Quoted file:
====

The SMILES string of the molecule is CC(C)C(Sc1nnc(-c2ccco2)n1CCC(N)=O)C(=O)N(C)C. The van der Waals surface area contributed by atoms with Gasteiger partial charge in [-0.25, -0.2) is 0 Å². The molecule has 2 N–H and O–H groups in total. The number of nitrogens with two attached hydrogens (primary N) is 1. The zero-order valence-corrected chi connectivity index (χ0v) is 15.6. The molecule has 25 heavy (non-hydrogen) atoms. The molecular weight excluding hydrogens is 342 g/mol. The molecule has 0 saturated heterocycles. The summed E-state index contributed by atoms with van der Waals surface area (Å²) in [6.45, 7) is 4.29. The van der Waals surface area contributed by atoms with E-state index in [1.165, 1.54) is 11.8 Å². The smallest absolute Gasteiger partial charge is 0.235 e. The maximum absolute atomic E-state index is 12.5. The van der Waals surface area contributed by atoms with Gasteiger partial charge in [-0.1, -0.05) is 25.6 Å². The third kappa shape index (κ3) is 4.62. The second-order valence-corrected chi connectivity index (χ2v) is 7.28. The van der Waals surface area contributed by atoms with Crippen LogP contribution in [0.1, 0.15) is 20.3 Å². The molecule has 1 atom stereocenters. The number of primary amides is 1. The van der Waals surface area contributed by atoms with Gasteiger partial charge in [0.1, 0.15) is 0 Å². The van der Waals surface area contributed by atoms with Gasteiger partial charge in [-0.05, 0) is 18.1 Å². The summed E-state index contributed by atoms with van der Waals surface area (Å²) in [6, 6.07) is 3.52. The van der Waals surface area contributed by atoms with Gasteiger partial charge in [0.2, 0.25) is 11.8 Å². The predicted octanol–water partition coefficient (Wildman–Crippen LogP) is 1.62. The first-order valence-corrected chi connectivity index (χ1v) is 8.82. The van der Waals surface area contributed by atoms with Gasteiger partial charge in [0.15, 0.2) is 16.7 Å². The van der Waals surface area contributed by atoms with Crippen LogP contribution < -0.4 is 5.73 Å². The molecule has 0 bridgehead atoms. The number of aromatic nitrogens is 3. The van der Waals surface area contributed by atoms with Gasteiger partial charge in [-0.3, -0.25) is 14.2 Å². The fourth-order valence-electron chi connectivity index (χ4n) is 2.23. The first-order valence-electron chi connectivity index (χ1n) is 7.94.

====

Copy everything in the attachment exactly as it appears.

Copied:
The SMILES string of the molecule is CC(C)C(Sc1nnc(-c2ccco2)n1CCC(N)=O)C(=O)N(C)C. The van der Waals surface area contributed by atoms with Gasteiger partial charge in [-0.25, -0.2) is 0 Å². The molecule has 2 N–H and O–H groups in total. The number of nitrogens with two attached hydrogens (primary N) is 1. The zero-order valence-corrected chi connectivity index (χ0v) is 15.6. The molecule has 25 heavy (non-hydrogen) atoms. The molecular weight excluding hydrogens is 342 g/mol. The molecule has 0 saturated heterocycles. The summed E-state index contributed by atoms with van der Waals surface area (Å²) in [6.45, 7) is 4.29. The van der Waals surface area contributed by atoms with E-state index in [1.165, 1.54) is 11.8 Å². The smallest absolute Gasteiger partial charge is 0.235 e. The maximum absolute atomic E-state index is 12.5. The van der Waals surface area contributed by atoms with Gasteiger partial charge in [-0.1, -0.05) is 25.6 Å². The third kappa shape index (κ3) is 4.62. The second-order valence-corrected chi connectivity index (χ2v) is 7.28. The van der Waals surface area contributed by atoms with Crippen LogP contribution in [0.1, 0.15) is 20.3 Å². The molecule has 1 atom stereocenters. The number of primary amides is 1. The van der Waals surface area contributed by atoms with Gasteiger partial charge in [0.1, 0.15) is 0 Å². The van der Waals surface area contributed by atoms with Gasteiger partial charge in [-0.05, 0) is 18.1 Å². The summed E-state index contributed by atoms with van der Waals surface area (Å²) in [6, 6.07) is 3.52. The van der Waals surface area contributed by atoms with Gasteiger partial charge in [0.2, 0.25) is 11.8 Å². The predicted octanol–water partition coefficient (Wildman–Crippen LogP) is 1.62. The first-order valence-corrected chi connectivity index (χ1v) is 8.82. The van der Waals surface area contributed by atoms with Gasteiger partial charge in [0.15, 0.2) is 16.7 Å². The van der Waals surface area contributed by atoms with Crippen LogP contribution < -0.4 is 5.73 Å². The molecule has 0 bridgehead atoms. The number of aromatic nitrogens is 3. The van der Waals surface area contributed by atoms with Gasteiger partial charge in [-0.3, -0.25) is 14.2 Å². The fourth-order valence-electron chi connectivity index (χ4n) is 2.23. The first-order valence-electron chi connectivity index (χ1n) is 7.94.